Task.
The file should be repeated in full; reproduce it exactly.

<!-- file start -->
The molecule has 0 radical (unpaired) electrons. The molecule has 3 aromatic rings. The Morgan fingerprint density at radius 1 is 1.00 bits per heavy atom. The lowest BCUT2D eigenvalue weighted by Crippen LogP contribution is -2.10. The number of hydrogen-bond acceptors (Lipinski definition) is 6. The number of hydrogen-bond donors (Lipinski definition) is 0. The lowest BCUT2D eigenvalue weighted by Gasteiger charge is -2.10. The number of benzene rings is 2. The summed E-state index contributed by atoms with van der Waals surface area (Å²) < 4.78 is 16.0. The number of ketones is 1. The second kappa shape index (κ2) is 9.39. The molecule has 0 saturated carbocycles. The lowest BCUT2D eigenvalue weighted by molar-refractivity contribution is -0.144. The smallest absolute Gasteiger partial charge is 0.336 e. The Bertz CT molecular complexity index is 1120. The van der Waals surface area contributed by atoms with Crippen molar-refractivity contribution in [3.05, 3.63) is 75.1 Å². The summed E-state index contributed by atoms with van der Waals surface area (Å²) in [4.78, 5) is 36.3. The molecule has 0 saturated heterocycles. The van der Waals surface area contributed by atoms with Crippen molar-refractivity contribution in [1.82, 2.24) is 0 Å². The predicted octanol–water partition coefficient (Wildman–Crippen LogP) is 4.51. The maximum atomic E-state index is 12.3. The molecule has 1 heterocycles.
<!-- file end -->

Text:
The molecule has 0 radical (unpaired) electrons. The molecule has 3 aromatic rings. The Morgan fingerprint density at radius 1 is 1.00 bits per heavy atom. The lowest BCUT2D eigenvalue weighted by Crippen LogP contribution is -2.10. The number of hydrogen-bond acceptors (Lipinski definition) is 6. The number of hydrogen-bond donors (Lipinski definition) is 0. The lowest BCUT2D eigenvalue weighted by Gasteiger charge is -2.10. The number of benzene rings is 2. The summed E-state index contributed by atoms with van der Waals surface area (Å²) < 4.78 is 16.0. The number of ketones is 1. The second kappa shape index (κ2) is 9.39. The molecule has 0 saturated carbocycles. The lowest BCUT2D eigenvalue weighted by molar-refractivity contribution is -0.144. The smallest absolute Gasteiger partial charge is 0.336 e. The Bertz CT molecular complexity index is 1120. The van der Waals surface area contributed by atoms with Crippen molar-refractivity contribution in [3.05, 3.63) is 75.1 Å². The summed E-state index contributed by atoms with van der Waals surface area (Å²) in [4.78, 5) is 36.3. The molecule has 0 saturated heterocycles. The van der Waals surface area contributed by atoms with Crippen molar-refractivity contribution in [1.82, 2.24) is 0 Å². The predicted octanol–water partition coefficient (Wildman–Crippen LogP) is 4.51. The maximum atomic E-state index is 12.3. The molecule has 1 heterocycles.